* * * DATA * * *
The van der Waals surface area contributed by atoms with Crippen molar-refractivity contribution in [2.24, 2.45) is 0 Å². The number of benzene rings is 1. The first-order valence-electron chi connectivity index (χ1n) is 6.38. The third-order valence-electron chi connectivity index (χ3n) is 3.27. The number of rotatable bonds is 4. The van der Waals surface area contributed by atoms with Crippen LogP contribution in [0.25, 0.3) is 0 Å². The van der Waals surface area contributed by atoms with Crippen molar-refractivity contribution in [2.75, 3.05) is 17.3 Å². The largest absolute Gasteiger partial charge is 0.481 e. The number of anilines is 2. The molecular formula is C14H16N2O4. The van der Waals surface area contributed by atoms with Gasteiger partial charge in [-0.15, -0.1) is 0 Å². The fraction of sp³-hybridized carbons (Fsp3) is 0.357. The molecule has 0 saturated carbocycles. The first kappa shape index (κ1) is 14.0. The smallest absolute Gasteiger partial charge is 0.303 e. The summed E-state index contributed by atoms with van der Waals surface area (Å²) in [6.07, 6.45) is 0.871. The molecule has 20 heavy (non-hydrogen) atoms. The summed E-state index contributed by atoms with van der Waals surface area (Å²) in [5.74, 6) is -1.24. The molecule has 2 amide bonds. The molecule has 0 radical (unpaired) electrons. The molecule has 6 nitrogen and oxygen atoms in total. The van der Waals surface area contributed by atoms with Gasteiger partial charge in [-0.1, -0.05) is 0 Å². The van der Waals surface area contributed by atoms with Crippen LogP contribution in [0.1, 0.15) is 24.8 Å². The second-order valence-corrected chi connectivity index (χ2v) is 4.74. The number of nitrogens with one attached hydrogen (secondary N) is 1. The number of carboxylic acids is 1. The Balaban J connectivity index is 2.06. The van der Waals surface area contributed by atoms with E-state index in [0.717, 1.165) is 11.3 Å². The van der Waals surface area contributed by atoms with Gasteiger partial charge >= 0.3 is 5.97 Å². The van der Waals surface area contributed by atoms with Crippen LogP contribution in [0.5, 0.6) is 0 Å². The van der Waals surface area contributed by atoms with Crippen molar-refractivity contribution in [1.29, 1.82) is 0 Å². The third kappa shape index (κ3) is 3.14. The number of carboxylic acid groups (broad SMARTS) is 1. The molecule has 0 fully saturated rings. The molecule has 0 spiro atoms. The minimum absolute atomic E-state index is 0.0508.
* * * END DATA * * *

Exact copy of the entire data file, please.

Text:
The van der Waals surface area contributed by atoms with Crippen molar-refractivity contribution in [2.24, 2.45) is 0 Å². The number of benzene rings is 1. The first-order valence-electron chi connectivity index (χ1n) is 6.38. The third-order valence-electron chi connectivity index (χ3n) is 3.27. The number of rotatable bonds is 4. The van der Waals surface area contributed by atoms with Crippen LogP contribution in [0.25, 0.3) is 0 Å². The van der Waals surface area contributed by atoms with Crippen molar-refractivity contribution in [2.75, 3.05) is 17.3 Å². The largest absolute Gasteiger partial charge is 0.481 e. The number of anilines is 2. The molecular formula is C14H16N2O4. The van der Waals surface area contributed by atoms with Gasteiger partial charge in [-0.15, -0.1) is 0 Å². The fraction of sp³-hybridized carbons (Fsp3) is 0.357. The molecule has 0 saturated carbocycles. The first kappa shape index (κ1) is 14.0. The smallest absolute Gasteiger partial charge is 0.303 e. The summed E-state index contributed by atoms with van der Waals surface area (Å²) in [6.07, 6.45) is 0.871. The molecule has 20 heavy (non-hydrogen) atoms. The summed E-state index contributed by atoms with van der Waals surface area (Å²) in [5.74, 6) is -1.24. The molecule has 2 amide bonds. The molecule has 0 radical (unpaired) electrons. The molecule has 6 nitrogen and oxygen atoms in total. The van der Waals surface area contributed by atoms with Gasteiger partial charge in [-0.1, -0.05) is 0 Å². The van der Waals surface area contributed by atoms with Crippen LogP contribution in [0.1, 0.15) is 24.8 Å². The second-order valence-corrected chi connectivity index (χ2v) is 4.74. The number of nitrogens with one attached hydrogen (secondary N) is 1. The number of carboxylic acids is 1. The Balaban J connectivity index is 2.06. The van der Waals surface area contributed by atoms with E-state index in [0.717, 1.165) is 11.3 Å². The van der Waals surface area contributed by atoms with Gasteiger partial charge >= 0.3 is 5.97 Å². The van der Waals surface area contributed by atoms with Crippen LogP contribution in [0.5, 0.6) is 0 Å². The van der Waals surface area contributed by atoms with Crippen molar-refractivity contribution in [1.29, 1.82) is 0 Å². The third kappa shape index (κ3) is 3.14. The number of carboxylic acid groups (broad SMARTS) is 1. The molecule has 0 fully saturated rings. The molecule has 0 spiro atoms. The minimum absolute atomic E-state index is 0.0508.